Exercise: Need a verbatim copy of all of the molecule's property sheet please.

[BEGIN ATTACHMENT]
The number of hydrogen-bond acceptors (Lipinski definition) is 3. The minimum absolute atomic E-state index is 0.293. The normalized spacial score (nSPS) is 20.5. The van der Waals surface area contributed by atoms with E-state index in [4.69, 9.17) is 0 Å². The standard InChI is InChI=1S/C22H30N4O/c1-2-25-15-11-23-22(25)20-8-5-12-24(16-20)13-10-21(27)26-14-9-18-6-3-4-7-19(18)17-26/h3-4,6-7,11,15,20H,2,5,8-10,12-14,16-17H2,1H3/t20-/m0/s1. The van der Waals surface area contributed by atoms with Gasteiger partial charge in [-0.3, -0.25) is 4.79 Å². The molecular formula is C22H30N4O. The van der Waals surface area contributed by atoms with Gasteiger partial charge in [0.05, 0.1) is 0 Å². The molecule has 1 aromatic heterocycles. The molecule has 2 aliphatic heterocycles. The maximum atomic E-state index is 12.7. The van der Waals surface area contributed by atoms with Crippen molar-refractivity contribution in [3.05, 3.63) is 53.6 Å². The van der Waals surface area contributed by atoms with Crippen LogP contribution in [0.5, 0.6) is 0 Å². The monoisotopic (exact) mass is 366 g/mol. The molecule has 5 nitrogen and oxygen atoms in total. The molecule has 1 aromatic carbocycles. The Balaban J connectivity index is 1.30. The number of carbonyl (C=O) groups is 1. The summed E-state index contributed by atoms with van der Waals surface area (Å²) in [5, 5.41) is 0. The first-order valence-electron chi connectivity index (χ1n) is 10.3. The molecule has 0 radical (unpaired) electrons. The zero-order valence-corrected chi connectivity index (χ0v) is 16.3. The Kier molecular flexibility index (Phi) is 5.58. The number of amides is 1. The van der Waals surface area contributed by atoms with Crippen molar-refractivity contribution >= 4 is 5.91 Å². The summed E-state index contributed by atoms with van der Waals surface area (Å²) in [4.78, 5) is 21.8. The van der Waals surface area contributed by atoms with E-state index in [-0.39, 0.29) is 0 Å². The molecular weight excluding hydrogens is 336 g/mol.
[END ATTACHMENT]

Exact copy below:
The number of hydrogen-bond acceptors (Lipinski definition) is 3. The minimum absolute atomic E-state index is 0.293. The normalized spacial score (nSPS) is 20.5. The van der Waals surface area contributed by atoms with E-state index in [4.69, 9.17) is 0 Å². The standard InChI is InChI=1S/C22H30N4O/c1-2-25-15-11-23-22(25)20-8-5-12-24(16-20)13-10-21(27)26-14-9-18-6-3-4-7-19(18)17-26/h3-4,6-7,11,15,20H,2,5,8-10,12-14,16-17H2,1H3/t20-/m0/s1. The van der Waals surface area contributed by atoms with Gasteiger partial charge in [-0.3, -0.25) is 4.79 Å². The molecular formula is C22H30N4O. The van der Waals surface area contributed by atoms with Gasteiger partial charge in [0.05, 0.1) is 0 Å². The molecule has 1 aromatic heterocycles. The molecule has 2 aliphatic heterocycles. The maximum atomic E-state index is 12.7. The van der Waals surface area contributed by atoms with Crippen molar-refractivity contribution in [3.05, 3.63) is 53.6 Å². The van der Waals surface area contributed by atoms with Crippen LogP contribution in [0.5, 0.6) is 0 Å². The monoisotopic (exact) mass is 366 g/mol. The molecule has 5 nitrogen and oxygen atoms in total. The molecule has 1 aromatic carbocycles. The Balaban J connectivity index is 1.30. The number of carbonyl (C=O) groups is 1. The summed E-state index contributed by atoms with van der Waals surface area (Å²) in [5, 5.41) is 0. The first-order valence-electron chi connectivity index (χ1n) is 10.3. The molecule has 0 radical (unpaired) electrons. The zero-order valence-corrected chi connectivity index (χ0v) is 16.3. The Kier molecular flexibility index (Phi) is 5.58. The number of amides is 1. The van der Waals surface area contributed by atoms with Crippen molar-refractivity contribution >= 4 is 5.91 Å². The summed E-state index contributed by atoms with van der Waals surface area (Å²) in [4.78, 5) is 21.8. The van der Waals surface area contributed by atoms with E-state index in [-0.39, 0.29) is 0 Å². The molecular weight excluding hydrogens is 336 g/mol.